I just wanted to add that, despite my long ruminations on the ways in which the Ricoh is more complex (and they really DID help me clarify my thinking on these two cameras), the only place this really affects me a LOT in day to day shooting regards exposure compensation, which I tend to use quite a bit while street shooting. And the funny thing here, the irony really, is that the Nikon treats exposure compensation the way Ricoh DID treat the snap focus adjustment up to the GRD3, did NOT on the GRD4, and then after many users (me included) screamed about it, DO yet again on the GR. You press and hold one button while turning the primary adjustment dial to the setting you want, then when you release the button, the level is set. Ricoh users LOVED this method of changing snap distance quickly and howled when the GRD required button presses, followed by scrolling, followed by yet ANOTHER button press to lock in the setting (otherwise, it would stay active and take over the cameras other controls). Ricoh listened, restored the press/hold, adjust, release method on the GR and all is well. Which is how Nikon does exposure comp, ISO and a few other things in their interface, which is much criticized by a number of Ricoh folks.And the way these choices' pop up lists function can't be changed. If you pull up the focus or metering sub-menu, once you make a selection, you either lock down your selection by hitting the OK button, or you leave it "active", so you can take a few shots and then change it again without having to call it up again. Which can be convenient. But whenever you leave one of these sub-menus open, ALL of the controls now control THAT function. With most such controls, hitting the OK button is a no brainer for me. But with the exposure comp adjustment it's not. I don't like to hit the OK button every time I change the exposure comp, but if I don't, suddenly I can't change anything else because other controls either now also control exposure comp or are disabled. Again, not a bad thing - this can be very flexible - but it can also cause confusion and inadvertent adjustments. At the very least, it's more to think about.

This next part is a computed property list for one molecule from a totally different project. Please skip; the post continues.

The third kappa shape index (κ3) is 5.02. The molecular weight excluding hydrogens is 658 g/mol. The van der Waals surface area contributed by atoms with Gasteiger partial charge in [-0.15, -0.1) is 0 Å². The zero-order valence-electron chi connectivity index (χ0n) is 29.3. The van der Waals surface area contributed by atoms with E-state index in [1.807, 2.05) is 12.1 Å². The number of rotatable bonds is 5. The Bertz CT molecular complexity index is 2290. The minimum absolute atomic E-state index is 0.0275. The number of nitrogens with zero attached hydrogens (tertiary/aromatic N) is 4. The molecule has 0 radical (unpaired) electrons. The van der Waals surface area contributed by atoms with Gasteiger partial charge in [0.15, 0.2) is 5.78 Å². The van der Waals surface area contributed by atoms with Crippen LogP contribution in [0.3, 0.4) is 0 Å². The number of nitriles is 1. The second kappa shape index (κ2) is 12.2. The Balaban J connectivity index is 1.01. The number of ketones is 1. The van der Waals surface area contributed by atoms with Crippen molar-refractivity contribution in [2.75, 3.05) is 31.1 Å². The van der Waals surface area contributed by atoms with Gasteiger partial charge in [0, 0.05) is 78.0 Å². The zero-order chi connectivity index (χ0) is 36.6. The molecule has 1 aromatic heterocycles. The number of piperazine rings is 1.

Ricoh, OTOH, does exposure comp the way they did snap distance on the GRD4 and had the masses upset - you press the + and - rocker switch and its INSTANTLY armed and adjusting the value - this is great. BUT, then it stays active and takes over all other controls until you hit the OK button. Since I use this adjustment a LOT, I either have to get in the habit of pushing the OK button after each change (a small but real pain in the butt) or just leave it active but them remember its active and has taken over all of the camera's other controls, and remember to hit the OK button before I try to adjust something ELSE... In my past Ricohs, I got used to this, never really thought of it as a negative or a handicap, but I did trip on it from time to time. So I'm sure it won't be a make or break factor in deciding between these cameras. But it is something I've become aware I don't particularly like. The funny thing is, so many cameras do it in ways I like MORE. The Fuji cams and RX1, with their dedicated external exposure comp dials are best, followed by the OMD (and it looks like the new Pen model) which has dual adjustment dials, one of which is always fully armed for exposure comp). The old EP1, 2, and 3 essentially did the same thing, with two rotary controls, one of which could always be armed for exposure compensation. The Ricoh gives you instant access to this control, but it makes you think about it a little harder than these others. And the Nikon isn't quite as good either, requiring a button hold while you turn the wheel.
Don't mind me - I'm just thinking out loud about MY PERFECT CAMERA again. And, despite these two wonderful entries in the small 28mm compact segment, my perfect camera STILL doesn't exist! Curses, curses, curses...